In essence Stetzer values the health of the convention as a whole over the organizational aspirations of individual pastors. Page agrees. The simple act of submitting the ACP demonstrates cooperation with a broader group, Page told SBC Life. “It helps churches understand who they are as a family of Baptists. … It gives a lot of validity and affirmation of a local ministry to say we are part of a broader group and here are some statistics about that group.”

    Submitting the form

    Still another obstacle some churches may try to overcome to fill out the ACP is a notion that it is a long, tedious process. Russell Schwab, BSC system administrator, offered tips for navigating the ACP process. “Churches that are willing to fill out their yearly church profile can go to,” he said. To access the online form (Ask NED), churches will need a username and password that can received by contacting their respective local association office or by emailing Schwab at
    There is a printed version of the ACP as well. It too can be received – and potential questions can be addressed – by contacting the local association or Schwab. He said about the process, “Churches should try to reach out to the associational clerk or secretary first in trying to get ACP questions answered.” Then, if technical questions arise, or if more help is needed, contact him directly.
    Each association has their own deadline for reporting, he said, but Nov. 15 is the deadline for submitting the ACP at the state level. After churches have completed the ACP, Schwab added, “the data is shared with the local association office, the [BSC], and with [Lifeway Christian Resources] … for reporting purposes. This allows each entity to report statistical data at their level.”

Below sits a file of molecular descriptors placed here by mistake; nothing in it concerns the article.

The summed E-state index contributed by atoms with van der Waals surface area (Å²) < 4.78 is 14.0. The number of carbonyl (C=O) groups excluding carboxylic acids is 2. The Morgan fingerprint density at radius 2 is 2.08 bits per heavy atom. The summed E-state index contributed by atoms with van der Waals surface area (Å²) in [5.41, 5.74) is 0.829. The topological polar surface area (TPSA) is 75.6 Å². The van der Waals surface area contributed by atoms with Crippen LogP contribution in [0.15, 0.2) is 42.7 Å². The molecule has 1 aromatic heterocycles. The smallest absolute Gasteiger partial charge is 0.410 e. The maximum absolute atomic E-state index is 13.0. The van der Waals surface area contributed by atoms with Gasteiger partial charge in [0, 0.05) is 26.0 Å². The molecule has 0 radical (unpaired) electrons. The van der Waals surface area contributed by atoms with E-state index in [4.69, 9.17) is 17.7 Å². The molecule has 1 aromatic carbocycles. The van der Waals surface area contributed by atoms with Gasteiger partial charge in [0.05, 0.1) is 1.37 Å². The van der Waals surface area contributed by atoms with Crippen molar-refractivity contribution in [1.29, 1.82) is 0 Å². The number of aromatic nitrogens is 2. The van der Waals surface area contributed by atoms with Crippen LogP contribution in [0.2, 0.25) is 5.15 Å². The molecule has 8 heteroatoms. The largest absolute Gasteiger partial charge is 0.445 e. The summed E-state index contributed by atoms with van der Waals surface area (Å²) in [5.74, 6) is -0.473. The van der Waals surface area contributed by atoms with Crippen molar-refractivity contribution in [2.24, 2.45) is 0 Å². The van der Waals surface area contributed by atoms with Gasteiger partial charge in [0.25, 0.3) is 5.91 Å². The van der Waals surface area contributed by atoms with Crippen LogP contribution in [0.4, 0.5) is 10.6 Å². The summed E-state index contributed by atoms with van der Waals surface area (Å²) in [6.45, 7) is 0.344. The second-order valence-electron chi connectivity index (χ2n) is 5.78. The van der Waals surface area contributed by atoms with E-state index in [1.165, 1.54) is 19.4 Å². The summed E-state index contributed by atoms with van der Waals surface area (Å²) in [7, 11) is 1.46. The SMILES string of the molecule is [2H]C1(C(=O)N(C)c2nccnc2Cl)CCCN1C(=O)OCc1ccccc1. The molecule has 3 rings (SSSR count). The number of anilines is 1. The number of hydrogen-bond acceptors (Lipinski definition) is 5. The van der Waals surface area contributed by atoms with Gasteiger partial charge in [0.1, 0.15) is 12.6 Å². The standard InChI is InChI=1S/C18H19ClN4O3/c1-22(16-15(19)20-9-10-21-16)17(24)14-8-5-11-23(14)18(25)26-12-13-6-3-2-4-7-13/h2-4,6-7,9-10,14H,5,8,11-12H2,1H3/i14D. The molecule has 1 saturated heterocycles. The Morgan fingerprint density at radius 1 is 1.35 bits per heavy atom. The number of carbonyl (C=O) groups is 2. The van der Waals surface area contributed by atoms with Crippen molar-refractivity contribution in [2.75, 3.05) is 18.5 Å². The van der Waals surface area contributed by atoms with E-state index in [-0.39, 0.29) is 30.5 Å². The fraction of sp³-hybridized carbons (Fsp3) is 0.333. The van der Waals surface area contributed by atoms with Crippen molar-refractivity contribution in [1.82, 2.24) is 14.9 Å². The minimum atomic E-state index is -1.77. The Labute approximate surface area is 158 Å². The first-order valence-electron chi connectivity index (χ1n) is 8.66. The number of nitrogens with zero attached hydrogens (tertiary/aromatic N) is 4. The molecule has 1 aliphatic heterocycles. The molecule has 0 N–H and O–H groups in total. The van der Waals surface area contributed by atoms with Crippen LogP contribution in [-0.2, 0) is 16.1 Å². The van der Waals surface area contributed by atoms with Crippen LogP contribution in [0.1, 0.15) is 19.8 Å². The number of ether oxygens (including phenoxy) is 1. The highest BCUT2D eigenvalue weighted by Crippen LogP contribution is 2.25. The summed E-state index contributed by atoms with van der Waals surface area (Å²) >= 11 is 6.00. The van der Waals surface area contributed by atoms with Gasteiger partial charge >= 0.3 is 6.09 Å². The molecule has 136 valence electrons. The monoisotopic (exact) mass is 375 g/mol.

The reported data is important, according to Davis. He said, “your state convention staff depends on this information. The data mined from the ACP is necessary for our research and our strategic planning. This information is essential for convention staff as we fulfill the convention’s mission of assisting the churches in their divinely appointed mission. Convention staff may be able to follow-up for specific details to ensure that there are not unnecessary duplications in effort, and, where needed, additional resources can be invested in underserved areas. With more than 4,300 churches in the Baptist State Convention of North Carolina, it is a great task to keep up with all that God is accomplishing through the churches of the convention.”
    Churches that overcome each objection to the cooperative efforts of the yearly profile, and submit their information, can view up to seven years of statistical data at

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    Annual Church Profile gives churches, SBC ‘report cards’

    9/21/2015 2:10:48 PM by Seth Brown, BR Content Editor | with 0 comments
    Filed under: Annual Church Profile, BSC, statistics